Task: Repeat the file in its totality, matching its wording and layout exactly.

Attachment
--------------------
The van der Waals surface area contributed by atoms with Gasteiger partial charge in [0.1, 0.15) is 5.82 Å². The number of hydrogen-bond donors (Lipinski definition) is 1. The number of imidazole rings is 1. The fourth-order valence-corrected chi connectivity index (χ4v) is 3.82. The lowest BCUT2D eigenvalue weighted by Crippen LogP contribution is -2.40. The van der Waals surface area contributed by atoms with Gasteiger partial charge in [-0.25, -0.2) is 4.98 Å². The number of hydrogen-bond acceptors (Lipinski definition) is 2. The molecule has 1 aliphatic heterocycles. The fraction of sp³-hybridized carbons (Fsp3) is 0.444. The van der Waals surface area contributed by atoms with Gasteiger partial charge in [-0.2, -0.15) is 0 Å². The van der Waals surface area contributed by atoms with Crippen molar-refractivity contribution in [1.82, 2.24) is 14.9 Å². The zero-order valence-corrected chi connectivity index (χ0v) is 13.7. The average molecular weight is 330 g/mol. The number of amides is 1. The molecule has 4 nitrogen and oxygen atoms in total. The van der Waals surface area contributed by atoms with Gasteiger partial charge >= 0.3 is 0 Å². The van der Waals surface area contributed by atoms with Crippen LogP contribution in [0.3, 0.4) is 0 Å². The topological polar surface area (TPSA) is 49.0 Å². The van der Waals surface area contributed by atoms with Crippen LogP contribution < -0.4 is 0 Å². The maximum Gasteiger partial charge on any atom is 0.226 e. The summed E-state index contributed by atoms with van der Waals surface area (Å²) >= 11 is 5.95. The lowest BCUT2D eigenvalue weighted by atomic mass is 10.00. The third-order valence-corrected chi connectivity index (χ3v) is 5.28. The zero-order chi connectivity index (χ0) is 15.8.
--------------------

The van der Waals surface area contributed by atoms with Gasteiger partial charge in [0.1, 0.15) is 5.82 Å². The number of hydrogen-bond donors (Lipinski definition) is 1. The number of imidazole rings is 1. The fourth-order valence-corrected chi connectivity index (χ4v) is 3.82. The lowest BCUT2D eigenvalue weighted by Crippen LogP contribution is -2.40. The van der Waals surface area contributed by atoms with Gasteiger partial charge in [-0.25, -0.2) is 4.98 Å². The number of hydrogen-bond acceptors (Lipinski definition) is 2. The molecule has 1 aliphatic heterocycles. The fraction of sp³-hybridized carbons (Fsp3) is 0.444. The van der Waals surface area contributed by atoms with Gasteiger partial charge in [-0.2, -0.15) is 0 Å². The van der Waals surface area contributed by atoms with Crippen molar-refractivity contribution in [1.82, 2.24) is 14.9 Å². The zero-order valence-corrected chi connectivity index (χ0v) is 13.7. The average molecular weight is 330 g/mol. The number of amides is 1. The molecule has 4 nitrogen and oxygen atoms in total. The van der Waals surface area contributed by atoms with Gasteiger partial charge >= 0.3 is 0 Å². The van der Waals surface area contributed by atoms with Crippen LogP contribution in [0.3, 0.4) is 0 Å². The topological polar surface area (TPSA) is 49.0 Å². The van der Waals surface area contributed by atoms with Crippen LogP contribution < -0.4 is 0 Å². The maximum Gasteiger partial charge on any atom is 0.226 e. The summed E-state index contributed by atoms with van der Waals surface area (Å²) >= 11 is 5.95. The lowest BCUT2D eigenvalue weighted by atomic mass is 10.00. The third-order valence-corrected chi connectivity index (χ3v) is 5.28. The zero-order chi connectivity index (χ0) is 15.8.